Update: This post was adapted by The Huffington Post. You can find that article here.
“It is foolish and wrong to mourn the men who died. Rather we should thank God that such men lived.” –General George S. Patton
“Someday, perhaps, it will be pleasing to remember these things.” –Virgil
My great-grandfather, Arthur, was a fatherless man. He was born black and Irish in the Deep South in the eleventh hour of the 19th Century. He married Elizabeth, an immigrant from the Bahamas, and she bore them 17 children, among whom is my maternal grandfather. Although Arthur died half a dozen years before I was born, I have always been aware of his nearly seven score years of life through the tales his great family still heartily recalls well into the 21st Century. Two ghosts of those tales seem particularly relevant today.
My great-grandfather’s father, the Irishman, died in a now century-old war before his son could ever know him. Arthur did get to know his own sons, however, and one of them was a man named Earl, who went to fight in Vietnam. Not unlike the grandfather he never met, Earl left a young family behind to serve his proud country. And also akin with that late grandfather, Earl never again saw his homeland, or the wife and young daughters he left there.
Today, most of Earl and Arthur’s American family remains in Florida and Georgia, where they have lived for more decades than hardly anybody can remember. The Army brought my parents to the D.C. metro area years ago, and, occasionally, some of our kin will make the long trek up the South Atlantic coast for a visit. When the weather is glorious, or at least tolerable, my parents will take them to the National Mall to stroll through the grandeur of the Capital of the American Republic our forebears built. Although our itinerary may vary, a sense of rooted wonder always carries us to the dark marble wall that commemorates the fallen of Vietnam. We always remember to scratch Earl’s name onto pieces of paper that we bring for this familiar ritual. Granny hates being in photographs, but she always submits to a few still-frames of time on these occasions.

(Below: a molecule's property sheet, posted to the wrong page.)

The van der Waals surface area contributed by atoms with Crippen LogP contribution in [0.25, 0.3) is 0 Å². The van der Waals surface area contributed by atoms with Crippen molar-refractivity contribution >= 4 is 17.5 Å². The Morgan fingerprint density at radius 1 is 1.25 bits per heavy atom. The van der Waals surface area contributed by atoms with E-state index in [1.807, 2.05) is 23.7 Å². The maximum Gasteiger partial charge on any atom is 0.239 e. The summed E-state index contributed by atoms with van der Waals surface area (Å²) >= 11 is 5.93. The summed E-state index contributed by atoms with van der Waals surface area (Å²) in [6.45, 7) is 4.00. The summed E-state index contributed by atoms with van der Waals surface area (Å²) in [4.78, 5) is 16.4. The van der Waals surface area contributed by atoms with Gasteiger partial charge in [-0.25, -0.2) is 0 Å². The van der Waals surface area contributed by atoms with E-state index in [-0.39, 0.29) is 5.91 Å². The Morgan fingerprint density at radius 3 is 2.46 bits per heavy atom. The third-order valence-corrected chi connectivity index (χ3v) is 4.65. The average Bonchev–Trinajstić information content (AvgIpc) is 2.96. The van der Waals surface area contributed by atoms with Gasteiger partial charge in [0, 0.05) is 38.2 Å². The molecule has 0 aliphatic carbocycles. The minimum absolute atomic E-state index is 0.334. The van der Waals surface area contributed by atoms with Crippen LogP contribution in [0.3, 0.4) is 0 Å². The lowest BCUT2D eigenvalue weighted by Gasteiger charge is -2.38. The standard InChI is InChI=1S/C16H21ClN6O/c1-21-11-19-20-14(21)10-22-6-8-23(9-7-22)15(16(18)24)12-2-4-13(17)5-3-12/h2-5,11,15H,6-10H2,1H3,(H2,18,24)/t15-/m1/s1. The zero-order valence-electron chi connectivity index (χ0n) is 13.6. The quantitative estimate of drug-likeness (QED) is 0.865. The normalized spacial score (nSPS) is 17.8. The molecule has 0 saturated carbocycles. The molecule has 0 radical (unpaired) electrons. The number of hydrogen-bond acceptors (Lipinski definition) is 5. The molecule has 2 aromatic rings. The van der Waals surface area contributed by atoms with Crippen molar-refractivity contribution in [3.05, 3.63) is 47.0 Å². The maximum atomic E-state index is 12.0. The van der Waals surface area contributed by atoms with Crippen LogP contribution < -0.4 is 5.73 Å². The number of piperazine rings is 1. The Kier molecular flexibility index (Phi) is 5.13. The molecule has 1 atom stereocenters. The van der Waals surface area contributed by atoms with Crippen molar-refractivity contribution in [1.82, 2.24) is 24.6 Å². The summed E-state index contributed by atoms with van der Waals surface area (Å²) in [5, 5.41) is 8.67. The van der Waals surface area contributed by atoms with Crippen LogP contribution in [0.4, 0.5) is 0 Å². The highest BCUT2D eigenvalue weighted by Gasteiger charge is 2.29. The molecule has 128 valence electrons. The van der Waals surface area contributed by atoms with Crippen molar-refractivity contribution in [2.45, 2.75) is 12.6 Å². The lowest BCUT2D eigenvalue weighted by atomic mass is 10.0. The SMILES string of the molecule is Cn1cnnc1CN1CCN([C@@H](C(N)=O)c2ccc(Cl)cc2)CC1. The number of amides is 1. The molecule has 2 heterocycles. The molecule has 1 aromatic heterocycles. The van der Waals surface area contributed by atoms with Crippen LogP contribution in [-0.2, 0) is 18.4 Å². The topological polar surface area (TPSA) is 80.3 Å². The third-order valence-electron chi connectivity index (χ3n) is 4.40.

We usually smile.
Growing up in the military, I learned that Veterans Day was meant to celebrate peace and those who returned from service to America and her values of liberty, justice, and honor. This November, I will celebrate my father, mother, sister, and brother for their service.
As a point of distinction, Memorial Day commemorates sacrifice and loss: the ultimate cost of freedom. In reflecting on the passing of warriors like Arthur’s father and son, we remember that all men and women are born to die, and what matters is the how and why of our ineluctable departure. We remember that our free Republic was built upon the ashes of dreamers and is maintained upon the hallowed dust of sacrifices honored. We remember that our lives are never solely ours, and our deaths are no more the bookend of our stories than our loved ones will allow.
For as long as I can remember, funeral days have always nurtured times of celebration in my family. The former homes of those gone to glory become sites where the living gather to eat, drink, and merrily recall halcyon days past and grievances overcome. By celebrating life—and all that has been done so that we might freely enjoy it—we consummate the purpose for which our loved ones lived and died, whether in far-flung wars or quietly at home after untold suffering. It is for this very purpose—the enduring happiness of those whom we shall someday leave—that we now live and remember.
Happy Memorial Day!